US research and consultancy firm IDTechEx claims the electric truck market in the US is primed for huge growth.
Just five days into his presidency, President Biden announced that his Government is planning to replace its entire fleet of combustion engine vehicles – said to total nearly 650,000 units – with electric vehicles manufactured in the US.
The move will reportedly create around one million ‘clean-energy’ automotive jobs, in what Biden described as the “largest mobilisation of public investment in procurement, infrastructure and R&D since WWII”.
However, eyebrows were raised after it was reported that the husband of House Speaker Nancy Pelosi negotiated a potentially very profitable Tesla stock deal shortly before the Biden administration released plans to make the federal automobile fleet fully electric.
Tesla manufactures a suite of electric cars and is also developing a range of electric trucks.
According to self-proclaimed non-partisan watchdog group Take Back Our Republic Action Fund, last month venture capitalist Paul Pelosi bought up to $1 million worth of Tesla stock when the price was roughly $640.34 a share.
The price had reportedly shot up to $838 a share on the Nasdaq exchange following Biden’s announcement.
“It’s corrupt and unacceptable for members of Congress, particularly the Speaker, to trade stocks in companies affected by their votes in Congress,” said Take Back Our Republic Executive Director, John Pudner.
“Elected leaders from all political parties should live up to a standard of ethics that ordinary Americans see as vital to the country.”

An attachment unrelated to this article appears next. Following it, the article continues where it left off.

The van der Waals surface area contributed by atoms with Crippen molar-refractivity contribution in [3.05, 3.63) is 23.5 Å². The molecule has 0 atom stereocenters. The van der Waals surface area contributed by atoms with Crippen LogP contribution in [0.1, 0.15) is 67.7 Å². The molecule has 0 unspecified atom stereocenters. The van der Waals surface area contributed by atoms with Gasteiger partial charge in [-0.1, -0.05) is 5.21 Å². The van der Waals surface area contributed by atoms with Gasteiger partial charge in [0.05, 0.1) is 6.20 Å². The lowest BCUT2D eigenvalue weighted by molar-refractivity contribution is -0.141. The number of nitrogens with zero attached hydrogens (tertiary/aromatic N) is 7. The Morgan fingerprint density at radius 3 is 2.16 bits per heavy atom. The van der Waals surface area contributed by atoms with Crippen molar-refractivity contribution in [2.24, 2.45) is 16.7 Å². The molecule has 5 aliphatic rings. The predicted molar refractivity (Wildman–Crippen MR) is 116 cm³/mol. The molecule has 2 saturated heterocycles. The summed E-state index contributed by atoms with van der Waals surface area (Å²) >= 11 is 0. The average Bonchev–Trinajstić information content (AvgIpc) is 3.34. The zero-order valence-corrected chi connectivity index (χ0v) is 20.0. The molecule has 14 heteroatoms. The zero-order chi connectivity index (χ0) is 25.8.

A recent financial disclosure report by Mrs Pelosi reportedly showed the couple had made 25 stock market manoeuvres, known as call options, which will allow the acquisition of Tesla shares at $500 each up to March 2022.
The amount of the investment was said to be as much as $1 million.
Meanwhile, according to the U.S. General Services Administration (GSA), the US federal fleet comprises close to 650,000 vehicles with around 100,000 medium-duty and 40,000 heavy-duty trucks in the inventory.
While the strategy, funding, and timelines behind the policy are yet to be expounded, it is clear that the new Administration sees vehicle electrification both as a strategy for reducing greenhouse gas emission (with the co-benefit of improving air quality) and for supporting the US automotive sector.
Biden’s announcement dovetails with the California Air Resources Board’s recent Advanced Clean Trucks regulation, which mandates that 75 per cent of new Class 4-8 rigid trucks and 55 per cent of new prime movers in California must be zero-emission by 2035.
This along with growing evidence of significant demand for commercial EVs from major US corporations is expected to give confidence to truck manufacturers and their supply chain partners that the market for electric trucks will be worth the resources and investment that is necessary to transition away from the internal combustion engine.
Established OEMs such as Freightliner (Daimler), Volvo, and PACCAR are already conducting extensive real-world pilots of heavy-duty electric trucks.
However, it remains to be seen whether battery electric vehicles will be able to offer the range required for long haul trucking applications.
While the mass of batteries required and the likely need for ultra-fast charging undoubtedly make long haul EV trucking a challenge, there is a significant market for medium- and heavy-duty trucks that do not require extensive range.
At the Novi Battery Show, Pepsi Director of Fleet Engineering and Sustainability, Keshav Sondhi, said of all the Class 8 (heavy-duty) trucks at Pepsi’s Sacramento facility, 93 per cent operate less than 100 miles per day and are parked for 15 or more hours which is more than adequate time for charging.
(Image: Penske Truck Leasing electric Freightliner eCascadia at work for Black Horse Carriers).